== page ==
It was probably wishful thinking on Senate Majority Leader Harry Reid’s part when he added floor action on the annual defense policy bill to his crowded to-do list for the abbreviated September session.
And with Congress grappling this week to finish a spending resolution that will prevent a government shutdown and address the White House request for authority to arm and train Syrian rebels fighting the Islamic State group, it has become clear the armed services bill won’t get floor time before the Senate recesses for the election campaign.
As a result, things are shaping up as a replay of last year, when the Senate never debated its version of the authorization bill and a deal worked out by the House and Senate Armed Services chairmen and their staffs cleared both chambers shortly before lawmakers recessed for the December holidays. This year, the Senate’s defense authorization will likely stay on the shelf until after midterms, and even then there would be a narrow window to give the measure a full Senate floor debate.
That is likely to leave it to Senate Armed Services Chairman Carl Levin, D-Mich., and his House counterpart, California Republican Howard “Buck” McKeon, to again engineer a deal that will bridge the differences between the House-passed bill (HR 4435) and the committee-approved Senate bill (S 2410).
To that end, members of the Armed Services panels will meet informally this week to begin discussing differences in their competing defense bills.
“It’s informal discussions between the House and the Senate,” Mac Thornberry, R-Texas, said. Thornberry described the meetings as “preliminary” and said holding discussions now would enable lawmakers to write a final bill more easily and inclusively than last year.
Both chairmen have an important incentive to finish the job: They are retiring at the end of this Congress and neither wants to be blamed for failing to enact a Pentagon policy bill for the first time in 53 years.
“The bill will get done,” a House Armed Services aide said. “There are still a number of paths to final passage.”
Levin and his panel’s ranking Republican, Oklahoma’s James M. Inhofe, had hoped to avoid repeating the process that unfolded last year. Without an agreement to limit amendments, the legislation quickly stalled.
This year, the Senate panel finished marking up its bill on May 22 — the day after the House passed its version. In early June, Levin and Inhofe implored colleagues to file amendments as early as possible, so they could be vetted with the goal of clearing as many as possible for inclusion in a manager’s package.
“Neither of us want to be in the position that we were in last year,” Levin said.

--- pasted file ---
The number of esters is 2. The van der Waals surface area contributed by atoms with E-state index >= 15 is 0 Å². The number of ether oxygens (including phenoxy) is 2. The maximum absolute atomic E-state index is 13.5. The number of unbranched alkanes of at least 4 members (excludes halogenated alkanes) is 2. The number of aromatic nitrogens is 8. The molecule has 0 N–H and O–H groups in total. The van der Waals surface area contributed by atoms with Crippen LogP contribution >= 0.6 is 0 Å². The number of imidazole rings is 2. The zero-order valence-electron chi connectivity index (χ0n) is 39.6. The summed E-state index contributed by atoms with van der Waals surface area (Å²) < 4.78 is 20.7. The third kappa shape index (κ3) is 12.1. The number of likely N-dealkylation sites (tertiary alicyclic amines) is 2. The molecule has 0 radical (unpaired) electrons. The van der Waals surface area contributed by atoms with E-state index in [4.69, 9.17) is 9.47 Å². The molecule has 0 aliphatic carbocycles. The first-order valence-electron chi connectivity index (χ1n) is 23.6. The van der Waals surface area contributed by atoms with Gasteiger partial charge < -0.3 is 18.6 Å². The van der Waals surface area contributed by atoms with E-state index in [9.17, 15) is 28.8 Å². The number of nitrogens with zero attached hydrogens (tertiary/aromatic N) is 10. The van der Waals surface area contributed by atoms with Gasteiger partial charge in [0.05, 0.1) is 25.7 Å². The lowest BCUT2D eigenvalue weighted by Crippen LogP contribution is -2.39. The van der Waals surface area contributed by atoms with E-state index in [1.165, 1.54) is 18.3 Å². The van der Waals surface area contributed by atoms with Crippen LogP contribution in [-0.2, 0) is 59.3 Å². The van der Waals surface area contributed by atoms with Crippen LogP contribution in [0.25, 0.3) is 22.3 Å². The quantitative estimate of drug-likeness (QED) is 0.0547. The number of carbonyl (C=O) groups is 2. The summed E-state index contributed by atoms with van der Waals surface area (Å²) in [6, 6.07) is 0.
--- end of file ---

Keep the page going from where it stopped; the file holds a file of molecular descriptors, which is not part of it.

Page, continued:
That, however, appears to be precisely where they are.
So far, 146 amendments to the Senate bill have been filed and few appear likely to incite controversy or upend the process.
But if Levin’s and Inhofe’s bill does reach the floor, perhaps hundreds more amendments could be introduced, including proposals aimed at toughening Iran sanctions — an issue Reid has made clear he does not want to debate on the Senate floor until after the conclusion of nuclear talks with Tehran, which have been extended until late November.
Other timely yet contentious proposals could spring up during a Senate defense debate, including amendments that would roll back the Pentagon’s authority to transfer surplus military equipment to local police in response to the police crackdowns on protesters in Ferguson, Mo.
Levin promised colleagues he would review the program before the defense authorization bill hits the Senate floor.
He also may look to insert language into the bill that would authorize spending under the Overseas Contingency Operations account for continued military operations against the Islamic State in Iraq and, potentially, Syria. The fund primarily finances military operations in Afghanistan.
Without a formal request from the White House at the time of the Senate markup, Levin’s panel elected to forego authorizing spending under the fund.
The House Armed Services Committee, however, marked up the account at the administration’s requested placeholder level of $79.4 billion. The formal White House request for the OCO topped out at $59.7 billion.
With Levin and McKeon — whose respective bills bear their names in recognition of their years of congressional service — expected to work out a final authorization again this year, lawmakers are wondering whether negotiations that sidestep a formal conference process and largely leave senators on the sidelines is the new normal.
Adam Smith of Washington, the top Democrat on the House Armed Services Committee, said authorizers and appropriators miss their annual deadline “all the time” these days.
“Don’t get me wrong, I would prefer to go back to the place where, before Oct. 1, we get all of our work done, like we’re supposed to,” Smith said.
“At this point,” he added, “that’s not exactly unusual, unfortunately.”
Megan Scully contributed to this report.